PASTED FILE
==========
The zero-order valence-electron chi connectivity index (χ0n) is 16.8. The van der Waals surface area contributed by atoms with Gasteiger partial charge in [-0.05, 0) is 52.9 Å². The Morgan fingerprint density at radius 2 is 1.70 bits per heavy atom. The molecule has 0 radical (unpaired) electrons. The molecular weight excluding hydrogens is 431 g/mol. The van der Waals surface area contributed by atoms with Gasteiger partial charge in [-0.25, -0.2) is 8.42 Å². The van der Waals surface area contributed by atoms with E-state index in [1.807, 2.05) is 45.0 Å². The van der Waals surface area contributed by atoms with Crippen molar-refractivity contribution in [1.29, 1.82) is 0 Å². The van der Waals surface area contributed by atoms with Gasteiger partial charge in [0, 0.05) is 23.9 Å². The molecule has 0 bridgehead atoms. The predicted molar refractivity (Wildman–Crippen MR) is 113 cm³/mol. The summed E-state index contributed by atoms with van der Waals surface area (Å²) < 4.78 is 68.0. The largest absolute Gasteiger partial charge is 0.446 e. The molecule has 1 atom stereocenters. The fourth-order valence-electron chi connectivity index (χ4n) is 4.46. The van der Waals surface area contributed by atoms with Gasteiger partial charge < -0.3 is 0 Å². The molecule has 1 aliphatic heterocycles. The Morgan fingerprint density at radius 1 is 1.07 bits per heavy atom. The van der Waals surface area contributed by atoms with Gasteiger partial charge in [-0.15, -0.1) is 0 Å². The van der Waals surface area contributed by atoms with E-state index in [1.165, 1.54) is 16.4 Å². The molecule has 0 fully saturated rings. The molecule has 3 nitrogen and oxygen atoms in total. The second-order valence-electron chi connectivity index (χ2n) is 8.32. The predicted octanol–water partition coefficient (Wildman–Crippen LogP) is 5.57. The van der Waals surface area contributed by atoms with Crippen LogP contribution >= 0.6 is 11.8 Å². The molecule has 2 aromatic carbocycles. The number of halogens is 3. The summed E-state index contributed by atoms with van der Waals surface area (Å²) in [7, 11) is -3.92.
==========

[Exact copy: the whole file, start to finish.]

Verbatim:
The zero-order valence-electron chi connectivity index (χ0n) is 16.8. The van der Waals surface area contributed by atoms with Gasteiger partial charge in [-0.05, 0) is 52.9 Å². The Morgan fingerprint density at radius 2 is 1.70 bits per heavy atom. The molecule has 0 radical (unpaired) electrons. The molecular weight excluding hydrogens is 431 g/mol. The van der Waals surface area contributed by atoms with Gasteiger partial charge in [-0.25, -0.2) is 8.42 Å². The van der Waals surface area contributed by atoms with E-state index in [1.807, 2.05) is 45.0 Å². The van der Waals surface area contributed by atoms with Crippen molar-refractivity contribution in [1.29, 1.82) is 0 Å². The van der Waals surface area contributed by atoms with Gasteiger partial charge in [0, 0.05) is 23.9 Å². The molecule has 0 bridgehead atoms. The predicted molar refractivity (Wildman–Crippen MR) is 113 cm³/mol. The summed E-state index contributed by atoms with van der Waals surface area (Å²) < 4.78 is 68.0. The largest absolute Gasteiger partial charge is 0.446 e. The molecule has 1 atom stereocenters. The fourth-order valence-electron chi connectivity index (χ4n) is 4.46. The van der Waals surface area contributed by atoms with Gasteiger partial charge < -0.3 is 0 Å². The molecule has 1 aliphatic heterocycles. The Morgan fingerprint density at radius 1 is 1.07 bits per heavy atom. The van der Waals surface area contributed by atoms with Gasteiger partial charge in [-0.15, -0.1) is 0 Å². The van der Waals surface area contributed by atoms with E-state index in [1.165, 1.54) is 16.4 Å². The molecule has 0 fully saturated rings. The molecule has 3 nitrogen and oxygen atoms in total. The second-order valence-electron chi connectivity index (χ2n) is 8.32. The predicted octanol–water partition coefficient (Wildman–Crippen LogP) is 5.57. The van der Waals surface area contributed by atoms with Crippen LogP contribution >= 0.6 is 11.8 Å². The molecule has 2 aromatic carbocycles. The number of halogens is 3. The summed E-state index contributed by atoms with van der Waals surface area (Å²) in [7, 11) is -3.92.